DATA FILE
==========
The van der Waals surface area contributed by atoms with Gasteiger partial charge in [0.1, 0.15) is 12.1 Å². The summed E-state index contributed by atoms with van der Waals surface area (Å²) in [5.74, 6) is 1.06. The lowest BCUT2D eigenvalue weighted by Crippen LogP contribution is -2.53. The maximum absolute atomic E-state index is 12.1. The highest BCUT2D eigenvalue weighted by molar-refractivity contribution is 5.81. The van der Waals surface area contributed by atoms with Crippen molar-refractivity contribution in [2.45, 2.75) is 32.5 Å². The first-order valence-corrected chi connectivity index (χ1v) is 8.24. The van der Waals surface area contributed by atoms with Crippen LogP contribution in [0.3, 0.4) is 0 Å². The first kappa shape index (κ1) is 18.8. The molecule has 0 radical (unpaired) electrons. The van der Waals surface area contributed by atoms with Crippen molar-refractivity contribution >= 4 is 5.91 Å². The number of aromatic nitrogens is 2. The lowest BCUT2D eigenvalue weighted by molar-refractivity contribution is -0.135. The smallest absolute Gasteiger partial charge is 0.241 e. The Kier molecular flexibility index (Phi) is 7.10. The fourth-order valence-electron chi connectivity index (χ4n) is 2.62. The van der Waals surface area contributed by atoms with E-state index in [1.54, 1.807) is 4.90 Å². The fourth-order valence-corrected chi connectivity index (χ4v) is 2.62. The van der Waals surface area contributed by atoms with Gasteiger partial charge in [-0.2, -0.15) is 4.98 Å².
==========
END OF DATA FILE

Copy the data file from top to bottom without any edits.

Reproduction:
The van der Waals surface area contributed by atoms with Gasteiger partial charge in [0.1, 0.15) is 12.1 Å². The summed E-state index contributed by atoms with van der Waals surface area (Å²) in [5.74, 6) is 1.06. The lowest BCUT2D eigenvalue weighted by Crippen LogP contribution is -2.53. The maximum absolute atomic E-state index is 12.1. The highest BCUT2D eigenvalue weighted by molar-refractivity contribution is 5.81. The van der Waals surface area contributed by atoms with Crippen molar-refractivity contribution in [2.45, 2.75) is 32.5 Å². The first-order valence-corrected chi connectivity index (χ1v) is 8.24. The van der Waals surface area contributed by atoms with Crippen LogP contribution in [0.3, 0.4) is 0 Å². The first kappa shape index (κ1) is 18.8. The molecule has 0 radical (unpaired) electrons. The van der Waals surface area contributed by atoms with Crippen molar-refractivity contribution >= 4 is 5.91 Å². The number of aromatic nitrogens is 2. The lowest BCUT2D eigenvalue weighted by molar-refractivity contribution is -0.135. The smallest absolute Gasteiger partial charge is 0.241 e. The Kier molecular flexibility index (Phi) is 7.10. The fourth-order valence-electron chi connectivity index (χ4n) is 2.62. The van der Waals surface area contributed by atoms with E-state index in [1.54, 1.807) is 4.90 Å². The fourth-order valence-corrected chi connectivity index (χ4v) is 2.62. The van der Waals surface area contributed by atoms with Gasteiger partial charge in [-0.2, -0.15) is 4.98 Å².